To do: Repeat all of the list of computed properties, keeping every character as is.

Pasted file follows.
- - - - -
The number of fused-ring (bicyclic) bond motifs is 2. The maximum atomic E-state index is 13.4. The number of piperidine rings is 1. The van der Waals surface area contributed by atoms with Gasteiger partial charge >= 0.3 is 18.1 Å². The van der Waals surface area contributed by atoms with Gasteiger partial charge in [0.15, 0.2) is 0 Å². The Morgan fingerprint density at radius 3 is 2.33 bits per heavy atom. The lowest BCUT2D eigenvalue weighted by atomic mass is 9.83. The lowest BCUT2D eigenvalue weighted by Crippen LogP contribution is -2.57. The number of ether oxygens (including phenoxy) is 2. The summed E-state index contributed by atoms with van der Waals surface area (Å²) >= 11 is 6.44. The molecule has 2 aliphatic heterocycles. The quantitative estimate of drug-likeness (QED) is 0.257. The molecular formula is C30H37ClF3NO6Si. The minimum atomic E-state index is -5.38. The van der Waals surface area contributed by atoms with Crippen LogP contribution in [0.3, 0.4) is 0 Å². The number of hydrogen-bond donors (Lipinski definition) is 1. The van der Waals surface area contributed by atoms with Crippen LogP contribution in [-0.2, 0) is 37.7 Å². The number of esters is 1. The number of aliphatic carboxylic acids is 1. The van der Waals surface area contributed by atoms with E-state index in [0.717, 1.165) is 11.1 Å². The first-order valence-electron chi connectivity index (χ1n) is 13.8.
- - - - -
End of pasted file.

The number of fused-ring (bicyclic) bond motifs is 2. The maximum atomic E-state index is 13.4. The number of piperidine rings is 1. The van der Waals surface area contributed by atoms with Gasteiger partial charge >= 0.3 is 18.1 Å². The van der Waals surface area contributed by atoms with Gasteiger partial charge in [0.15, 0.2) is 0 Å². The Morgan fingerprint density at radius 3 is 2.33 bits per heavy atom. The lowest BCUT2D eigenvalue weighted by atomic mass is 9.83. The lowest BCUT2D eigenvalue weighted by Crippen LogP contribution is -2.57. The number of ether oxygens (including phenoxy) is 2. The summed E-state index contributed by atoms with van der Waals surface area (Å²) >= 11 is 6.44. The molecule has 2 aliphatic heterocycles. The quantitative estimate of drug-likeness (QED) is 0.257. The molecular formula is C30H37ClF3NO6Si. The minimum atomic E-state index is -5.38. The van der Waals surface area contributed by atoms with Crippen LogP contribution in [0.3, 0.4) is 0 Å². The number of hydrogen-bond donors (Lipinski definition) is 1. The van der Waals surface area contributed by atoms with Crippen LogP contribution in [-0.2, 0) is 37.7 Å². The number of esters is 1. The number of aliphatic carboxylic acids is 1. The van der Waals surface area contributed by atoms with E-state index in [0.717, 1.165) is 11.1 Å². The first-order valence-electron chi connectivity index (χ1n) is 13.8.